What is the class of 2022 doing now?
By Jett Legry, Reporter
The graduating class of 2022 have begun their post-high school journeys as some attend college and others explore what the world has to offer. Each of their experiences is unique and they’re eager to share how far they’ve already come after leaving high school.
Phoebe Wilke is attending Cardiff metropolitan university in Wales while earning a Bachelors of Arts in Ceramics and a masters degree in Art Therapy.
Wilke was initially surprised by the opportunities that international schooling offered.
“[I wanted] to stay on the West Coast… but that quickly changed when I took the time to research out of country options. Although it seems like a pretty daunting thought, I have really enjoyed the experience of going to school out of the country and would highly recommend it,” Wilke said.
Caleb Hecht took another post-high school approach, opting to travel and volunteer around the globe.
Recently, Hecht volunteered at an orphanage in Pokhara, Nepal, helping to fundraise money to provide essential items for the Makawanpur people. Hecht also recommends traveling the world but says it doesn’t have to be school related.
“[Take] a chance to see the world; the insight on life that you will get is incomparable… I can’t sum up into words the power of the other angles of life you will see,” Hecht said.
Another large difference post-high school is the freedom, which carries a mix of relief and responsibility. While nobody is saying what one should do, nobody is reminding one of what they need to do.
Lucy Wing is attending Macalester College in St. Paul, Minnesota. Wing believes that life after high school is much more rewarding, especially surrounding opportunities.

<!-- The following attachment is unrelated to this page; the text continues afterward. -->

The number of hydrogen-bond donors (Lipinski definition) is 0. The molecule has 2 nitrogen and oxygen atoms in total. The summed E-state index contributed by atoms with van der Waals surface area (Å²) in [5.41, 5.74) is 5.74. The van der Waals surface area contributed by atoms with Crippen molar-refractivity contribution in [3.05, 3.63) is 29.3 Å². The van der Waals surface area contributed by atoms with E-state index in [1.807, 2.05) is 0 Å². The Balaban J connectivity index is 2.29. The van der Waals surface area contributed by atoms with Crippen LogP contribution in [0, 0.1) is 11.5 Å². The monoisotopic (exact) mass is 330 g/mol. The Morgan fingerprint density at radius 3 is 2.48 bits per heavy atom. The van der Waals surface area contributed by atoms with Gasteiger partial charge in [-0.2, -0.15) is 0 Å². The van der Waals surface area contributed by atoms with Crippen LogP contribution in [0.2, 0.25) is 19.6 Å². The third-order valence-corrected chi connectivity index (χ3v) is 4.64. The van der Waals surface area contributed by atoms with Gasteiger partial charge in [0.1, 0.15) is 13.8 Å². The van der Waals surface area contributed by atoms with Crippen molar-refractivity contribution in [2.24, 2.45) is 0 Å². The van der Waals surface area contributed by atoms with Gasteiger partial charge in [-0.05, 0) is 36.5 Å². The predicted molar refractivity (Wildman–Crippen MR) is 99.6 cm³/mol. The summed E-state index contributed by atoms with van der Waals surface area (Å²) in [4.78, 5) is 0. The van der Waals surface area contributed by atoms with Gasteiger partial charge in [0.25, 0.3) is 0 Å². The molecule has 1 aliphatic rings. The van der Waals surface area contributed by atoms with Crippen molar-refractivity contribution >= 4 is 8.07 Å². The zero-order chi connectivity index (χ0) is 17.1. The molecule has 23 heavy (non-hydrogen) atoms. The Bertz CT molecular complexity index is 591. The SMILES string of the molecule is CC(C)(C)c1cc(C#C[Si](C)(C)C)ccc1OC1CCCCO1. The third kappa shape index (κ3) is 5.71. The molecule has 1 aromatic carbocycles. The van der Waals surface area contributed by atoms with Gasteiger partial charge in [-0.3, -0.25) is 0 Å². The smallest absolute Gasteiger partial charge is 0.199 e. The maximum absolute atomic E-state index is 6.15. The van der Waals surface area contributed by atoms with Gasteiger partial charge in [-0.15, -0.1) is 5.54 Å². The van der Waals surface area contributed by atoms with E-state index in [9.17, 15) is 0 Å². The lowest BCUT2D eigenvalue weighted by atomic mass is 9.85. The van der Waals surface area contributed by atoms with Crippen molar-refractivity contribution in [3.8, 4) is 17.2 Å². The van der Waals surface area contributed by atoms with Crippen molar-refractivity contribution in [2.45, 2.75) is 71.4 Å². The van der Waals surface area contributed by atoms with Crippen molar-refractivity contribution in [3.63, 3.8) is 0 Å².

“[The] biggest difference… is the pressure that I had on myself… I feel I have a lot more confidence to reach out and try something new, meet new people, and really embrace this time in my life to explore,” Wing said.
Sam Walker is living in Washington D.C. and is attending George Washington University to study international affairs.
Walker believes that freedom is relaxing but simultaneously warns about the potential pitfalls of this reality.
“[You] realize the amount of freedom you have and while this is great, it is also something to be wary of as for the first time in your life there is not a direct person pushing you and making sure you are caught up,” Walker said.
Sometimes, life isn’t only about pushing oneself in academics; it’s also figuring out who one wants to be as a person.
Evan Keppler is attending Washington State University obtaining a Bachelors of Science in Data Analytics.
Keppler feels that it’s easier to realize who one wants to be in college. After high school in a small town, a new place and new people can be a welcome breath of fresh air. This change of environment can be influential in more ways than one.
“[I’ve] been able to find who I want to be in college a lot easier than I could have in high school… Freshman year [of college], you find yourself; you figure out what you want to be pursuing, what to be, what you want to do,” Keppler said.
Each student from the 2021-22’s graduating class is learning about life and themselves as they find their individual paths in the post-high school world.